Next we found a waterfall that we got to observe from a nearby (somewhat nervewracking) suspension bridge. It was pretty wonderful to witness this raw and powerful display of nature.

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Below is a map highlighting the major scenic spots within the Taroko Gorge. You can find out more details on the Taroko National Park website including various tour suggestions.

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Personally, Taroko National Park served as a large reminder of how small we as humans really are. Everywhere you look at in this park, from any angle, you are surrounded by mountains and gorges up to 3,000 metres in elevation. The park is literal eye candy, a dazzling visual experience if you will. The greenery, the waterfalls, the shrines, and statues are all sensational and I guarantee you will say the word “WOW” at least five times during your time there. It is trips like these that emphasize how beautiful this world is and how important it is that we enjoy our world’s wonders in a respectful way.

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Typhoon Tyranny!

My Taiwanese experience got a little more authentic after this past Tuesday, September 27th as Typhoon Megi made landfall in Taiwan. And just like Miley Cyrus it came in like a wrecking ball!

Schools were closed, work was cancelled, and most businesses, except for the trusty and ever so populous 7-11’s, were closed.

Typhoon Megi was especially threatening to the country as the centre of the storm passed directly over Taiwan, moving from east to west and beginning in Hualien City.

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In Hualien it brought ashore winds equal to that of a Category 4 Hurricane.

As the winds and rains of Megi ravaged Taiwan, the effects of the storm were also greatly felt in the west of Taiwan. The island’s Central Weather Bureau showed steady winds of 100km/h in Taichung City with gusts of 198km/h on Tuesday afternoon.

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The storm even effected Eastern China as multiple mudslides occurred resulting in at least 30 people missing.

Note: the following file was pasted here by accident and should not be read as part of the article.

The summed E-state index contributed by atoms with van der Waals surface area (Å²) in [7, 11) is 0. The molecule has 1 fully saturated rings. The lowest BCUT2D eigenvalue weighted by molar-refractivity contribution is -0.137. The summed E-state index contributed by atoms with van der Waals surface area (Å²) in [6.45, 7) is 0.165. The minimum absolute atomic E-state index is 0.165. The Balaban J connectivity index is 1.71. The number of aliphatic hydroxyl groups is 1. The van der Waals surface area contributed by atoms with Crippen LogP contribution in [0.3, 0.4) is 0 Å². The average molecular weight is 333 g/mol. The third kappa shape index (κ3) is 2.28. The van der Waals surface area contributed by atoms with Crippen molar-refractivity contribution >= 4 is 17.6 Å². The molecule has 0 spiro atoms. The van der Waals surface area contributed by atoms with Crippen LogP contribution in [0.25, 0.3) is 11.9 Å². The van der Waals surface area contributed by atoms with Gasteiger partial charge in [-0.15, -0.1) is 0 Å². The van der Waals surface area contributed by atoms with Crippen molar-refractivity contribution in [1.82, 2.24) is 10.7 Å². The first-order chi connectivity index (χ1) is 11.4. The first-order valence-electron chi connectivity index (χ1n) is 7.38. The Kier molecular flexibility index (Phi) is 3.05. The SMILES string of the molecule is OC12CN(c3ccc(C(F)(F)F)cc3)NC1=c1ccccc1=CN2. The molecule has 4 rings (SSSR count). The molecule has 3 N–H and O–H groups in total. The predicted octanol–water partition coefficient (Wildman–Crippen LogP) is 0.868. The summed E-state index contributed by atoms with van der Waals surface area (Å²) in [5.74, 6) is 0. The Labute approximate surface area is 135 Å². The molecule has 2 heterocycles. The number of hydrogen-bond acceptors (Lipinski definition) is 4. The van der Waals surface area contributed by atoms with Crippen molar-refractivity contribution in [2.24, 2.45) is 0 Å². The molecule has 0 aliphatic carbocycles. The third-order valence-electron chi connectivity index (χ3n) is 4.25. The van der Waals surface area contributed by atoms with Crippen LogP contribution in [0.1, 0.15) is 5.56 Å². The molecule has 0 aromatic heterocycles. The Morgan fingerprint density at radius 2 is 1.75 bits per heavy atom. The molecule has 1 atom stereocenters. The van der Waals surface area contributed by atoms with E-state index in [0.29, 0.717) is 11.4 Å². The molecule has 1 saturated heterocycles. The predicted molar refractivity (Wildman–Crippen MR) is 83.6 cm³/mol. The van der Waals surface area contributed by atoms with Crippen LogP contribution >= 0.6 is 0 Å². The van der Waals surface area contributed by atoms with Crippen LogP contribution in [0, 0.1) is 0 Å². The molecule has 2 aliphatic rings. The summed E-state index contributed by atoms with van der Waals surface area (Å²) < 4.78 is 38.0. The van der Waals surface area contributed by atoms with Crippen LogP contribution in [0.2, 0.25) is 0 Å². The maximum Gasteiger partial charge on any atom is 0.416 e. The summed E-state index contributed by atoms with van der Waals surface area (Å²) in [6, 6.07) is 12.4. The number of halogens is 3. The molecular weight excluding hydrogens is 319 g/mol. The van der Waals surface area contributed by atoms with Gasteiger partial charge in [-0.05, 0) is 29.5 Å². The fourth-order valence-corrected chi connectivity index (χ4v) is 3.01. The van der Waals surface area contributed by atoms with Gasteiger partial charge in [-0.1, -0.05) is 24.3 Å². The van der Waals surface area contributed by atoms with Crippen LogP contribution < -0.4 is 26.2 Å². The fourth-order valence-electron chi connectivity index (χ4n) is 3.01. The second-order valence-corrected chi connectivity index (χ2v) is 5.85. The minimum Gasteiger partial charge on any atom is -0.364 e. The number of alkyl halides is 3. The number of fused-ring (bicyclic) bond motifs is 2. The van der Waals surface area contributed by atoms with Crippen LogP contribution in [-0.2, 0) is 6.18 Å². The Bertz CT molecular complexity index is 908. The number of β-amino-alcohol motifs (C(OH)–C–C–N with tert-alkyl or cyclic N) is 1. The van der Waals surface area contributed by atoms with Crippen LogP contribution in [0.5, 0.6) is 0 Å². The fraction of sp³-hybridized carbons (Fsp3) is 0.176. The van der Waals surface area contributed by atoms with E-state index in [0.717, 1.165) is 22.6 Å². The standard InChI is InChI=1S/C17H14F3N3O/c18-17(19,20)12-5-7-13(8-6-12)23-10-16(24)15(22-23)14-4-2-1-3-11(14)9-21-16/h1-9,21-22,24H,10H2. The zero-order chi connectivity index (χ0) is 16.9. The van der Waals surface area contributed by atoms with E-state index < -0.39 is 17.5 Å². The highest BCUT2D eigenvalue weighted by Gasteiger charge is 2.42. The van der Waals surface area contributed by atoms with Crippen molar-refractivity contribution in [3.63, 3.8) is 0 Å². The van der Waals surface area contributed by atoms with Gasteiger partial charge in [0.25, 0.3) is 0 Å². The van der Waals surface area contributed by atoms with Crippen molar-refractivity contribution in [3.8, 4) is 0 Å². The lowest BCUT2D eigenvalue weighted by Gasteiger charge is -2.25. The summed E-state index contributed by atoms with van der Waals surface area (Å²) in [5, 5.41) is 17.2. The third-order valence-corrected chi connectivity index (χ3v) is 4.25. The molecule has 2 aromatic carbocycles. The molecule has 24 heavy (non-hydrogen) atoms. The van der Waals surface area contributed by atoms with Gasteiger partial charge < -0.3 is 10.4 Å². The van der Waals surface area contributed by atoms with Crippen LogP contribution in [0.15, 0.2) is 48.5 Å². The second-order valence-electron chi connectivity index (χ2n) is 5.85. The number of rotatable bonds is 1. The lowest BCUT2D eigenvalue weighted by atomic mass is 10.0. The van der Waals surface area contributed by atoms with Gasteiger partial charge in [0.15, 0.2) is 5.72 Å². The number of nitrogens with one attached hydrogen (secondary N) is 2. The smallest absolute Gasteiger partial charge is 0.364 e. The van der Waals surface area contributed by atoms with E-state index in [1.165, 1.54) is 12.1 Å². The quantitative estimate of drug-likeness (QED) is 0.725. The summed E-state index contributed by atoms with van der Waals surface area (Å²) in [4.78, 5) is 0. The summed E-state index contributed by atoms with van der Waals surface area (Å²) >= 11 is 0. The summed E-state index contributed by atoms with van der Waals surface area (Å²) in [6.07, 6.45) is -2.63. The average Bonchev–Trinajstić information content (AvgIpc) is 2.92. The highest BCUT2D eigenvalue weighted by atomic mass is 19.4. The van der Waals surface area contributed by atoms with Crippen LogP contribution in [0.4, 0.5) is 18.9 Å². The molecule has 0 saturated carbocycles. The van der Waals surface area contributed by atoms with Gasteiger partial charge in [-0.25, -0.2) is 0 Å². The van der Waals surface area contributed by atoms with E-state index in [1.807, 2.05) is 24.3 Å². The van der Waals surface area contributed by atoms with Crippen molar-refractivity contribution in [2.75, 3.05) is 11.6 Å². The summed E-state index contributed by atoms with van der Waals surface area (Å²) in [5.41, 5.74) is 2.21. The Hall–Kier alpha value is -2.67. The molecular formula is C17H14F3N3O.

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More than 14,700 people were evacuated in Taiwan, while millions lost power and hundreds of thousands of homes were without water. Typhoon Megi killed four people and injured more than 523 in Taiwan in total.

Prime time typhoon season in Taiwan is July to September.However these massive storms are possible from June to October and supposedly are more rare but often more fierce in October.

Check out this video from CNN’s report on Typhoon Megi to get a visual representation of what this country is dealing with.

Luckily for myself I live in Taipei, the capital located in northern Taiwan. The effects of typhoons are not felt too strongly here however within six hours of Megi hitting Taiwan, 75 mm of rain was recorded.

The radius of this storm was large and it’s safe to say it effected Taipei in a greater way then the last two typhoons Meranti and Malakas, who’s force was felt off-shore of Taiwan.

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This was the third typhoon Taiwan has been hit with in the past 2 weeks. Oh and good news folks, my friends tell me theres rumblings of another typhoon for this coming week. Strap in real tight Taiwan, you’re in for another strong shower!

Reports on Typhoon Megi: 

http://www.taipeitimes.com/News/front/archives/2016/09/26/2003655949

http://edition.cnn.com/2016/09/26/asia/typhoon-megi-taiwan-weather/

https://www.theguardian.com/world/2016/sep/29/typhoon-megi-dozens-missing-after-landslide-hits-chinese-village

https://weather.com/storms/typhoon/news/typhoon-megi-forecast-taiwan-china

http://www.bbc.com/news/world-asia-china-37503174